Last spring, I was able to put another tick mark in my quest to drive every piece of equipment on the farm. The celery transplanter is guided by the same system that leads all the tractors: a painted stick at the end of the field and up-to-date prescription glasses.
The size and scale of the operation doesn’t justify a GPS program. I’m proud to say a day and an acre later, my rows were nearly indistinguishable from the more experienced driver. Excuse me while I pat myself on the back.
I recognize that there are operations too large to operate efficiently without an integrated GPS program. There are also those who lack the ability to drive straight on a consistent enough basis, and the idea of having to seed and then harvest comes with dread. However, learning how to drive a planter without the use of technology is just as valuable a skill as doing math without a calculator.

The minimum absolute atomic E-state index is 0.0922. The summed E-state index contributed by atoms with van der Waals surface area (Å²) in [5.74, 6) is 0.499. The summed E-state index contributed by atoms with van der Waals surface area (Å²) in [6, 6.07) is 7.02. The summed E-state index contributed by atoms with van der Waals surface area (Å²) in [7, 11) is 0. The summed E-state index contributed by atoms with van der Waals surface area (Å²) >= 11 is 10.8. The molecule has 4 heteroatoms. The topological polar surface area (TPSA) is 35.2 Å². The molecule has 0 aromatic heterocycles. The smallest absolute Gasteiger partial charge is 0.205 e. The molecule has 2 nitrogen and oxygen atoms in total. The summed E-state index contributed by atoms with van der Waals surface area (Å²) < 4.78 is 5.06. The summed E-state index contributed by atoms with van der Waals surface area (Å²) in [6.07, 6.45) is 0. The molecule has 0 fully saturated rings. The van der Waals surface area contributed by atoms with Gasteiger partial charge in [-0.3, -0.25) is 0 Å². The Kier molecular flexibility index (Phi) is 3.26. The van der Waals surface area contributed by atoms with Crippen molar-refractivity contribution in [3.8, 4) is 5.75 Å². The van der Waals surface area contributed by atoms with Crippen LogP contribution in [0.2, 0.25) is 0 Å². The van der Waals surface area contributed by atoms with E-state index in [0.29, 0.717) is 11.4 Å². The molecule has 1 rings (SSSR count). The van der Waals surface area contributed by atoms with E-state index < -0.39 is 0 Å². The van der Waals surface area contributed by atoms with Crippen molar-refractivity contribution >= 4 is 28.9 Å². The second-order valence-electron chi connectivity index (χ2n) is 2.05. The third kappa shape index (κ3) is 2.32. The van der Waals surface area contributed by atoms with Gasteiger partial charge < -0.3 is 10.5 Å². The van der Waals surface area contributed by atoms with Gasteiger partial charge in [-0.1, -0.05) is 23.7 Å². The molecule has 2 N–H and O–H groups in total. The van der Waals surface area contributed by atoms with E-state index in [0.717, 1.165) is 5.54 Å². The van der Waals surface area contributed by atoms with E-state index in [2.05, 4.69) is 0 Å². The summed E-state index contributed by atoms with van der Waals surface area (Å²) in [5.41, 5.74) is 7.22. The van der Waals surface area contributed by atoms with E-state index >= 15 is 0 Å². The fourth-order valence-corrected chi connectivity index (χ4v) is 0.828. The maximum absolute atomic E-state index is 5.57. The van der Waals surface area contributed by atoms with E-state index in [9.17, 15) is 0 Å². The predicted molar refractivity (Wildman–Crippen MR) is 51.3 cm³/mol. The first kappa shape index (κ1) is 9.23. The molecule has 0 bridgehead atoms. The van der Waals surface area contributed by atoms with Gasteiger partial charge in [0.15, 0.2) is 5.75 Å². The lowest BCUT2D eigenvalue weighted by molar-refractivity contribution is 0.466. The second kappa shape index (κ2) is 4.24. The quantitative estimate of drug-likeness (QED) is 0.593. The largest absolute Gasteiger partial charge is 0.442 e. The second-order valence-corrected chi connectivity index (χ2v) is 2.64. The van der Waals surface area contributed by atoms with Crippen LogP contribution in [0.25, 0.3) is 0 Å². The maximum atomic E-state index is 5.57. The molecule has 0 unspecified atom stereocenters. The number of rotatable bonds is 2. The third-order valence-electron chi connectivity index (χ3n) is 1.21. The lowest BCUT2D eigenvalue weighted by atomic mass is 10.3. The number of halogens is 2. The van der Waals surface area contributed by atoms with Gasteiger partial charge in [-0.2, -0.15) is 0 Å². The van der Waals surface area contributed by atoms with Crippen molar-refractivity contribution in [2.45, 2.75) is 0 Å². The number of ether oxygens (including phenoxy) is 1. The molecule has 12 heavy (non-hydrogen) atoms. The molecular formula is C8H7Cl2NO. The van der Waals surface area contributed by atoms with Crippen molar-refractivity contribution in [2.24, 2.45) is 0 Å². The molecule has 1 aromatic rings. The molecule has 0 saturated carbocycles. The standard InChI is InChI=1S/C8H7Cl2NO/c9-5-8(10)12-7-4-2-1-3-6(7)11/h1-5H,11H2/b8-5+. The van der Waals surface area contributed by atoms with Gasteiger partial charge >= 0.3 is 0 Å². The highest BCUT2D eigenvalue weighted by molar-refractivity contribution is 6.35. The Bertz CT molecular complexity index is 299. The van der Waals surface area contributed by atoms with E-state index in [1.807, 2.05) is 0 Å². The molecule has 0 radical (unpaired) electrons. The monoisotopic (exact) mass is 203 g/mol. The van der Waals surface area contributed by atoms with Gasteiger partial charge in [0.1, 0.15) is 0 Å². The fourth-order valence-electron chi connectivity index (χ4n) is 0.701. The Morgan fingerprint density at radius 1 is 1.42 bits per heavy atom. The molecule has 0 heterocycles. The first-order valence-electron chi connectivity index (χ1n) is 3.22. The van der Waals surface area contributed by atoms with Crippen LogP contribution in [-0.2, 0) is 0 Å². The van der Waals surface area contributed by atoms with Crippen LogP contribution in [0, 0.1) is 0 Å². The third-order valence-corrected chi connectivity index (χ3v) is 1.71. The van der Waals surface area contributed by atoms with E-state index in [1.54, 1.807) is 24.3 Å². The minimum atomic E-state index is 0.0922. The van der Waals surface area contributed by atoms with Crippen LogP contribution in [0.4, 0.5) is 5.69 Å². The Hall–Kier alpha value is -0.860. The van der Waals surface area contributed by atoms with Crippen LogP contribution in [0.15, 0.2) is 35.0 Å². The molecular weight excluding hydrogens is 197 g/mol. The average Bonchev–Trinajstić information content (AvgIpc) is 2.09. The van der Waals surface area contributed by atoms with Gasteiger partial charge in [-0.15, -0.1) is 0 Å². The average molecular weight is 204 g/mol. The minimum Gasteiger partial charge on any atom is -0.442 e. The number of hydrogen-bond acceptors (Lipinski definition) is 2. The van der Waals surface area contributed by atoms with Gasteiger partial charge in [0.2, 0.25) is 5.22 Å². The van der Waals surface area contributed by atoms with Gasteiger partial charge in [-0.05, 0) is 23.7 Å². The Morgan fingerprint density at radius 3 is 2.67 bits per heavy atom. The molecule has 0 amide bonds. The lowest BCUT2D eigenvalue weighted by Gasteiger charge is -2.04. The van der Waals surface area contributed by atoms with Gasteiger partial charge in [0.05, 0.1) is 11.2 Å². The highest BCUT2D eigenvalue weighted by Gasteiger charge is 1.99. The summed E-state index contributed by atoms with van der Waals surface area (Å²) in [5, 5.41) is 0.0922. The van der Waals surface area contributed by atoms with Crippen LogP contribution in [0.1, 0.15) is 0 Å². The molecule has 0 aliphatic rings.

This isn’t going in the direction of doomsday predictions of satellites falling from the sky. I’m talking about the dinky, odd-shaped corner field where it takes longer to set the computer for the first row than it does to whip the seeder through it. Technology is useful, but basic operator knowledge has to be present as well. Because no one wants to have to explain this: